Time for Glory to deliver after tumultuous week

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The Perth football community has taken a leaf out of a certain vampire movie series by splitting itself into ‘Team Jacob’ and ‘Team Edward(s)’ this week as Glory dipped into yet another trough on its never-ending rollercoaster. 


Ultimately, it was ‘Team Jacob’ that won out, as Alistair Edwards parted company with the club after less than a year and a full season in charge.

Owner Tony Sage and CEO Jason Brewer had tried to find a resolution to issues between Edwards and club captain Jacob Burns which reached boiling point after last Friday night’s 2-0 defeat to Melbourne Victory.

However, with Edwards insisting that Burns lose the captaincy and various news sources suggesting that the player would need to leave the club for Edwards to remain, there was seemingly only one option for Tony Sage.

The reasons for the split between coach and captain have come out in drips and drabs, with senior players unhappy over team selections and tactics in recent weeks, while there have also been whispers regarding bonus payments to some players despite others being forced to take a pay cut to secure their contract for this season.

Indeed, 6PR’s Sports Today show here in Perth suggests that only four of the squad, including Ryan and Cameron Edwards, supported the manager’s decisions and way of playing.

It’s important to note that this wasn’t just a simple case of Jacob Burns kicking off because he didn’t get a game against Melbourne Victory last week; this has been confirmed by a number of people at the club, including the players.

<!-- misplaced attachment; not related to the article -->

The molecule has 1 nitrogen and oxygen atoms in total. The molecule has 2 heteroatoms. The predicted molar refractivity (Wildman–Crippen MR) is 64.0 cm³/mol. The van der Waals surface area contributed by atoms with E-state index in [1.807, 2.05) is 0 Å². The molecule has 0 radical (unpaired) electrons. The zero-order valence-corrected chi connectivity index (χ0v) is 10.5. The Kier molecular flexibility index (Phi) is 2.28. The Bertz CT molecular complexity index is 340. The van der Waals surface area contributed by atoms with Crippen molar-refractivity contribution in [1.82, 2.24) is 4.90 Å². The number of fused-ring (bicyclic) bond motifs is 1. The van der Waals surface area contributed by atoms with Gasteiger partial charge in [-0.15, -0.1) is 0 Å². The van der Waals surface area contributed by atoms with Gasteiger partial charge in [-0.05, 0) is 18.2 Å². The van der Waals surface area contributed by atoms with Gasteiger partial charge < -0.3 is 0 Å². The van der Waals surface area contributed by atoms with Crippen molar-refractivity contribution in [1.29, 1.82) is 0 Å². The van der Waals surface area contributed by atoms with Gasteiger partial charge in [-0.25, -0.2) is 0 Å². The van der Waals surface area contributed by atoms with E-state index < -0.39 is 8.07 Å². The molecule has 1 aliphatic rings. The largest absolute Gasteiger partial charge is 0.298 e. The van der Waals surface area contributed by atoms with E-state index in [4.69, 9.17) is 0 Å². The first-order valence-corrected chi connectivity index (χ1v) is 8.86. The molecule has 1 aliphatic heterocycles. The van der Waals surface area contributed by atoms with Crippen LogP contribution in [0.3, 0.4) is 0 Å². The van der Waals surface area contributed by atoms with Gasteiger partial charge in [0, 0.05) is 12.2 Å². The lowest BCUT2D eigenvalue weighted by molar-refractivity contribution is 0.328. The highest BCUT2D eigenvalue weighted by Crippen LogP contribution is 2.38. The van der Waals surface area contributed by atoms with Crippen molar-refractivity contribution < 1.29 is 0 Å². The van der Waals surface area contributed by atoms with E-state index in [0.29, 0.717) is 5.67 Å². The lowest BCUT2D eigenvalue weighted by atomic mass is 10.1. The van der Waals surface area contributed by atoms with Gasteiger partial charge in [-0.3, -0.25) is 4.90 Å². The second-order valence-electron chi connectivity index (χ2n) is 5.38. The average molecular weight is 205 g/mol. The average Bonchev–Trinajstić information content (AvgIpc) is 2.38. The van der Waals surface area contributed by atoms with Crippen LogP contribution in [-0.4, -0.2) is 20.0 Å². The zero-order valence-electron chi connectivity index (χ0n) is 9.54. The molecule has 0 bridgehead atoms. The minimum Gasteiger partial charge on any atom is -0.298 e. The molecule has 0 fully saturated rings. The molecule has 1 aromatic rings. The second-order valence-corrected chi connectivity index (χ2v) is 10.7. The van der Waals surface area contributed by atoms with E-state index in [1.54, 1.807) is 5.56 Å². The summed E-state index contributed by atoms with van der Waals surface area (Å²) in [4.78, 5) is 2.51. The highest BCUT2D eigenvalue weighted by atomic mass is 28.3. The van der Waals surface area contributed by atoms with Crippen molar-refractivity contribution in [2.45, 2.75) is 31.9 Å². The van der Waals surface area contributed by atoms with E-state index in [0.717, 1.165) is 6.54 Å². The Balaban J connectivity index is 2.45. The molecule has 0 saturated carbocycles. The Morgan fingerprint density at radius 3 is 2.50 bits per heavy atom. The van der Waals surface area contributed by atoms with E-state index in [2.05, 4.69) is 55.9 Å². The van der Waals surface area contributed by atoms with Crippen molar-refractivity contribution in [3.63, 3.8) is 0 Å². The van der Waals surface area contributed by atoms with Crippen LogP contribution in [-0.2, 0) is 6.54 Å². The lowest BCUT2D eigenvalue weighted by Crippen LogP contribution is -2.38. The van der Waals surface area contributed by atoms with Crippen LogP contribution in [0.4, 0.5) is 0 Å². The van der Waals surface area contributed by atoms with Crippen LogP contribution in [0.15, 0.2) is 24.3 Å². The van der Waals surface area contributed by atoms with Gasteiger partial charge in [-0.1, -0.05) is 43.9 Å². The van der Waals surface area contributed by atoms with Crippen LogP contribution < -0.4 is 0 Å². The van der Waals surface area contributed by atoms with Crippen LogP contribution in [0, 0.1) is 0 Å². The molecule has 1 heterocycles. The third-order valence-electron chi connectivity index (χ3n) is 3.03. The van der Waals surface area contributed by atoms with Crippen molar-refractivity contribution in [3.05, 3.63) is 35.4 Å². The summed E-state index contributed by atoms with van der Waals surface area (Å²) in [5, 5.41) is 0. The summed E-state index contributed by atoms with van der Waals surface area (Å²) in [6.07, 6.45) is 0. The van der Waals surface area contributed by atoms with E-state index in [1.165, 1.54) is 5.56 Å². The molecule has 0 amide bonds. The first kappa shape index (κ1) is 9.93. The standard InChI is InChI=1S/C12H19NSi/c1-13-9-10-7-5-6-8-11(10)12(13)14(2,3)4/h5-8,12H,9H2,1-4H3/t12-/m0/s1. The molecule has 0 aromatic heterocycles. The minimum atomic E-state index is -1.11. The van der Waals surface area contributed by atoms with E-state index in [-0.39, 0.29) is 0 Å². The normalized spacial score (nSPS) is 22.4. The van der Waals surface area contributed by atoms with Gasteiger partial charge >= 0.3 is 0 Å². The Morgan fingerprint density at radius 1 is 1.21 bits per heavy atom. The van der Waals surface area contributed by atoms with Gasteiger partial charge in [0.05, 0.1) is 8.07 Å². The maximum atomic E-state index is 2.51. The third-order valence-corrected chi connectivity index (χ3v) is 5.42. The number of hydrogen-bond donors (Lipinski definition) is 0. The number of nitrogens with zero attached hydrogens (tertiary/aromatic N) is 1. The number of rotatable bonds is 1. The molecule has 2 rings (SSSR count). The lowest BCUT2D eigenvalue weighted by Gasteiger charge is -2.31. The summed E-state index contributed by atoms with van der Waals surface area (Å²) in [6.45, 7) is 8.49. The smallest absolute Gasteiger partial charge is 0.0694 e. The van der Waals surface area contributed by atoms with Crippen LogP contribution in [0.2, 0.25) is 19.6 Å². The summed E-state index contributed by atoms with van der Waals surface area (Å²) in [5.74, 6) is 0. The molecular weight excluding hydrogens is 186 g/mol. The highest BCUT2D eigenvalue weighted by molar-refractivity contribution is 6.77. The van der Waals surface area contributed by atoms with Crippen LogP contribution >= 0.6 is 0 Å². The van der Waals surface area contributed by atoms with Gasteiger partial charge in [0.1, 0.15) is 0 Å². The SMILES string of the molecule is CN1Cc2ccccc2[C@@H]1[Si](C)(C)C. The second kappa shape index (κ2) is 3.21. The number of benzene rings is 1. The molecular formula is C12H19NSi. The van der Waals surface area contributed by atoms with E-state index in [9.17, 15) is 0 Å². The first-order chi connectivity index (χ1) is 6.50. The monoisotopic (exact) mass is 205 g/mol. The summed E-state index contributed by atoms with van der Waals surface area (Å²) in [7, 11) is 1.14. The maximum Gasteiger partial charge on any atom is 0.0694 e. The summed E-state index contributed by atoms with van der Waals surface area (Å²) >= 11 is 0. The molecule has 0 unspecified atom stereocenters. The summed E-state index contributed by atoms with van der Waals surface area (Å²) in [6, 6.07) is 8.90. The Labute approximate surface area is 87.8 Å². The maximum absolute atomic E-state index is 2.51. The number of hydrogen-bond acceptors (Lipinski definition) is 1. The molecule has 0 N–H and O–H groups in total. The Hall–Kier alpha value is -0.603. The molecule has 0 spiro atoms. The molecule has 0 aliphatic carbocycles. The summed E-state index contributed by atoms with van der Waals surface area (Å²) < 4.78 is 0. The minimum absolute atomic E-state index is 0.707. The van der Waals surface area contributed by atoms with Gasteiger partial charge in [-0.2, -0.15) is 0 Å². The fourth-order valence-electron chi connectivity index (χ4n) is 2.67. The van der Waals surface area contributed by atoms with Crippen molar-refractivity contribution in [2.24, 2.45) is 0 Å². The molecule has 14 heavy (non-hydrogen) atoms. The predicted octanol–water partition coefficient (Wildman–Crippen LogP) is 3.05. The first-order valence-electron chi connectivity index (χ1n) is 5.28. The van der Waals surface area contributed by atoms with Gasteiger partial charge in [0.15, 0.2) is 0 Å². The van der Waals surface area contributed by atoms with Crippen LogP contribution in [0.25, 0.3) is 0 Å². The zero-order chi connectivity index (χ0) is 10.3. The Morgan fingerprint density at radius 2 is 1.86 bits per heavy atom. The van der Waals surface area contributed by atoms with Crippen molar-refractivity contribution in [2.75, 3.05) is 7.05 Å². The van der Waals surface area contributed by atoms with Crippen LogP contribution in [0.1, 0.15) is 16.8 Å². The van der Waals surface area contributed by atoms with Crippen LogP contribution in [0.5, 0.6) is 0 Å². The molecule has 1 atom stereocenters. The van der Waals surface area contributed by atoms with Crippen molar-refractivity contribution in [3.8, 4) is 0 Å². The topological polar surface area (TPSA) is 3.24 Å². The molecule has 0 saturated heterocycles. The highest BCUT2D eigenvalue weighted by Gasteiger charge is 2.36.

As the club captain, it was Burns’ duty to raise the concerns of his team mates with the manager, though there were probably much better ways to do it than when tempers were frayed after a defeat.

While injuries haven’t helped the cause so far this season, there have been a number of head scratching decisions that all seem to add up unfavourably against Edwards now that things are out in the open.

The decision to withdraw Ndumba Makeche, a striker, and replace him with defensive midfielder Cameron Edwards when 1-0 down last week made little sense, and it was partly responsible for Michael Thwaite’s outburst at full time.

Adrian Zahra, who was a key figure off the bench in the 4-2 win over Wellington Phoenix in the club’s last home game, was nowhere to be seen against Victory having been omitted from the match day squad.

On Monday, Sage publicly stated that both himself and Brewer were seeking explanations from Edwards for his decision to drop Zahra, as well as his continued overlooking of Isaka Cernak.

“What we have to do is find out his reasoning for not giving some of the other players a chance,” said Sage.

“Find out why he hasn’t he played (Adrian) Zahra more or why hasn’t he played (Isaka) Cernak at all this season.”

Chris Harold was another to suffer as, despite scoring an important equaliser as a substitute against Adelaide United, he was unused for the next game.